Balkans count cost of floods, brace for more

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BELGRADE: The flood-hit Balkans began counting the cost Wednesday of a devastating natural disaster that has killed at least 49 people and still threatens the Serbian capital Belgrade.
Water from the region’s worst floods in over a century was receding in some areas, after the Sava and its tributaries burst their banks, causing widespread devastation and forcing almost 150,000 people from their homes. But the situation remained tense in Belgrade and north-east Bosnia in the wake of days of torrential rains in south-east Europe last week. “The river Sava is still threatening,” said Blaz Zuparic, an official in the Bosnian town of Orasje pinning its hopes on a six-kilometre (four-mile) wall of sandbags. “The damage is so huge that the region will take more than 10 years to recover,” he said. “Only God can help us to hold on.”
In Belgrade, where the Sava flows into the Danube, volunteers have been working around the clock to erect a wall of sandbags 12 kilometres (seven miles) long. “We are expecting a peak this Wednesday, and again on Friday. If that passes we will be able to say that we have protected Belgrade,” mayor Sinisa Mali said. Towns and villages in Serbia, Bosnia and Croatia have been swamped, homes have been swept away by landslides, electricity has been cut off and vast tracts of farmland remain under water. In Serbia, the worst hit, 1.6 million people have been affected while in Bosnia, a quarter of the 3.8 million population is without safe drinking water.
In Obrenovac, the Serbian town worst affected with more than half of the 20,000 population evacuated, the gruesome task of recovering victims’ bodies continued on Wednesday. “Nights were the worst. All you could hear was the howling of dogs unable to swim across the water,” said evacuated local resident Marko Obojcic, 44. In Bosnia, an added danger is that some of the estimated 120,000 unexploded landmines left over from the Balkan wars of the 1990s may have been dislodged. “Some mines are made of plastic and they float like plastic plates,” said Fikret Smajis from national Mine Action Centre.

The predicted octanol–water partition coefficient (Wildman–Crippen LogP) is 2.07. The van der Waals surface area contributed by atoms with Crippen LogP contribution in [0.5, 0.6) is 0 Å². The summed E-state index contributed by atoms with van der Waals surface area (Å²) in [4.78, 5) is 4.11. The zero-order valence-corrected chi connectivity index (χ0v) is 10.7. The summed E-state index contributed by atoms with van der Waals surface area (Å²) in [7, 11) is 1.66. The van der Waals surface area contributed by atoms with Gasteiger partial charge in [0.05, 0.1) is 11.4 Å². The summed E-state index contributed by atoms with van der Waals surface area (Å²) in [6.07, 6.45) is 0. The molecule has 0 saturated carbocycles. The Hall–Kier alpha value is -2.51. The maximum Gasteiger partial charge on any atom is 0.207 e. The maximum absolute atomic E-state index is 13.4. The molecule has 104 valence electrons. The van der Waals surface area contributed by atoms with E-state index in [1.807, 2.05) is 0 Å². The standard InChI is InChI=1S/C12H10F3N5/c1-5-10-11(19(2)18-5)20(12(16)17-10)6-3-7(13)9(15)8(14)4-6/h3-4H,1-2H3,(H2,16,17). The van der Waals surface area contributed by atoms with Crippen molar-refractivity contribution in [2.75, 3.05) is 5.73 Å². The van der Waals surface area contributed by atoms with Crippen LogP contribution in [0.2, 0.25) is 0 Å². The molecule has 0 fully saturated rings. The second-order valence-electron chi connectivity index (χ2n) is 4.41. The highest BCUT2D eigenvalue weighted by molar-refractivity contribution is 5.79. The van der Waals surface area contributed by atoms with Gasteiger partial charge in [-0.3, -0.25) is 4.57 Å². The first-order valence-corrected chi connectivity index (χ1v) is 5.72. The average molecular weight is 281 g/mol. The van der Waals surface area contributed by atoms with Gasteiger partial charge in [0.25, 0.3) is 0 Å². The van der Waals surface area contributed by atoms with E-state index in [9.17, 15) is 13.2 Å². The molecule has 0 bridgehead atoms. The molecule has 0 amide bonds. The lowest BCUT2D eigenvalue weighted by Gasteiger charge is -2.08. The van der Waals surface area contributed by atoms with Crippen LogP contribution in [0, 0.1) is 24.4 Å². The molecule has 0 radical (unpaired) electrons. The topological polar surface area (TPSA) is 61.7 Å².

Authorities have also warned of a risk of epidemics as drowned farm animals rot, and efforts by health experts and the army to recover the bloated carcasses have been hampered by landslides. “We have to act quickly in order to avoid an even more serious catastrophe, that of infectious diseases,” Serbian Health Minister Zlatibor Loncar said. The World Health Organization said Tuesday that it had sent an expert to advise on sanitation and ensuring safe drinking water. It was also sending medical supplies.
Nineteen European Union countries have offered assistance so far, with close to 400 relief workers from member countries on the ground and materials and humanitarian equipment on its way. Preliminary estimates in Serbia alone indicate that the cost for cleaning up the mess will far exceed 0.64 percent of the country’s total economic output, the level at which an EU member state can request aid.
Serbia’s Prime Minister Aleksandar Vucics said this week that some analysts have estimated the cost to “rebuild a lot of roads, bridges and renew the infrastructure, which will not be easy”, could reach a billion euros ($1.4 billion). According to Serbia’s Infrastructure Minister Zorana Mihajlovic, 3,500 kilometres (2,175 miles) of roads would need to be repaired. 

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